So perhaps what this place lacks in charm, it makes up for in honesty. No looking down its nose at you due to your lack of last name. No, its way too cold here for that.
But I do suppose all of this does have some perks.
I hear the train goes there from the city, but not my city. I had to fly on a little two propeller plane into Albany then drive another hour north. Spring doesn’t hit upstate NY till sometime after it is summer everywhere else, so as I drove through woods and resort towns all I saw was boarded up windows and stacks of canoes with tarps pulled snugly over. Then after crossing a small bridge, winding along a manicured little path, I was at the Sagamore.
The hotel opened in 1883 as a place where robber baron types could vacation in each other’s company. I’m no robber baron but after three days at the Sagamore I considered becoming one.
Mine were not the fanciest of furnishings but the staff treated me as if I was in fact somebody. They were a little like those crazy people who work at Trader Joe’s. They work at a grocery store yet appear to like their jobs, which in turn makes me like to shop there. I liked staying at the Sagamore, even if it did snow in April.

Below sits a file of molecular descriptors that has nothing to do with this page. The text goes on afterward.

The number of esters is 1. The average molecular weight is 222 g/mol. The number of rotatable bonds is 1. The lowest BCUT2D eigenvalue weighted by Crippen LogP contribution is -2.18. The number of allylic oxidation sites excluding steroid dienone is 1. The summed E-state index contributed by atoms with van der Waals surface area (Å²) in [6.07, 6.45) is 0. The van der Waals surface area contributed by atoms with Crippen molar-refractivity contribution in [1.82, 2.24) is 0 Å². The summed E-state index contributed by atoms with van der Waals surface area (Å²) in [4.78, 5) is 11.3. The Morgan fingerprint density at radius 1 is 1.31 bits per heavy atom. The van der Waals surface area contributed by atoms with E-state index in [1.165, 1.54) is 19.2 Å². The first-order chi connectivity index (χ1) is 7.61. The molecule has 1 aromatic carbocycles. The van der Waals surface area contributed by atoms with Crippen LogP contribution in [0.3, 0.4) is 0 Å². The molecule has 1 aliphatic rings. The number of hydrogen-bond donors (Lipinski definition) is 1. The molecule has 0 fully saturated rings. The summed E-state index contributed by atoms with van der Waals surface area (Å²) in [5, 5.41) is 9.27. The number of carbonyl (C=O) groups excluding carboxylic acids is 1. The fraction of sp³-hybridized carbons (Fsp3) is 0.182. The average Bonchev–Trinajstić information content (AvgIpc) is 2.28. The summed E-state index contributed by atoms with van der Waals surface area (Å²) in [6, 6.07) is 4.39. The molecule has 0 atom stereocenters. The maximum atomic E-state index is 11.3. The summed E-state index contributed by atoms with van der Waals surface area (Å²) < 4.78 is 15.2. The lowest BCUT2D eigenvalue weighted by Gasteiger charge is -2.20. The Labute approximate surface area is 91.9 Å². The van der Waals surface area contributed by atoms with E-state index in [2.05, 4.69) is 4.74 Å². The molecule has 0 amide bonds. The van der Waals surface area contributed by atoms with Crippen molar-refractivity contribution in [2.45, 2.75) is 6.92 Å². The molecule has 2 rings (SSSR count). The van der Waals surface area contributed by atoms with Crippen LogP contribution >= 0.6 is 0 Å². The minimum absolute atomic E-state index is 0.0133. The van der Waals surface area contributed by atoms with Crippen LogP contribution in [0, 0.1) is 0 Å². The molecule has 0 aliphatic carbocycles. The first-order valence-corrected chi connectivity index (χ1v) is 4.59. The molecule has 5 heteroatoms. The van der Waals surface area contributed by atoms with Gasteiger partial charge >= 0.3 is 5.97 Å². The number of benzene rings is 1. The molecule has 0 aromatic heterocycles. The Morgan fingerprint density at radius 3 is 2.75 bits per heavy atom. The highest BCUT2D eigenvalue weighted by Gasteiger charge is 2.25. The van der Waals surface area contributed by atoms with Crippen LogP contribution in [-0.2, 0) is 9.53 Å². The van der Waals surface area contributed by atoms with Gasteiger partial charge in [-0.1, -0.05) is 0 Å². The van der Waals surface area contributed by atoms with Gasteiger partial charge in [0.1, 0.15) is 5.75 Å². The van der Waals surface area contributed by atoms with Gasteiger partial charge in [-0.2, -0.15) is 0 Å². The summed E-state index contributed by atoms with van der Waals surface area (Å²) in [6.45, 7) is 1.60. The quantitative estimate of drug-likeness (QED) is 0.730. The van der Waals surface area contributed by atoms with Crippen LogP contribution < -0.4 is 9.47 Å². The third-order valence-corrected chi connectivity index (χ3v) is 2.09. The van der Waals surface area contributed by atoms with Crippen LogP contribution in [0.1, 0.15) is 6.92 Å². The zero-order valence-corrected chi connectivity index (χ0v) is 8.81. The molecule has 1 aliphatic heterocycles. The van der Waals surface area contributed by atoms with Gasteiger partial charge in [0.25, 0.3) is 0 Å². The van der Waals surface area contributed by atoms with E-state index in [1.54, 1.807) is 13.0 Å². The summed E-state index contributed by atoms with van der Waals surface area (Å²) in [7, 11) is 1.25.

I was there with an organization that puts potential science students in contact with science schools. I represent a science school. This means I eat at fancy dinners with youngsters and while looking down my nose say “So, young chap, what do yoooooou want to do with your liiiife?” To which the say “IDK maybe like, research and stuff? What-evs.”
At one point I found myself at a black tie ball listening to a live band, sitting at a table with five students, all of which were looking at their phones, one wearing headphones.
Yet this was not cause to begin a rant on the loss of hope for tomorrow but rather a lesson to the adult in the room to relax a little. These aren’t bums from the street, crooks and hoods from the corner, but straight A students. These were kids who know a thing or two about working in a lab and smart stuff like neuroscience and microbiology. But they are still kids.
Its OK to be a kid.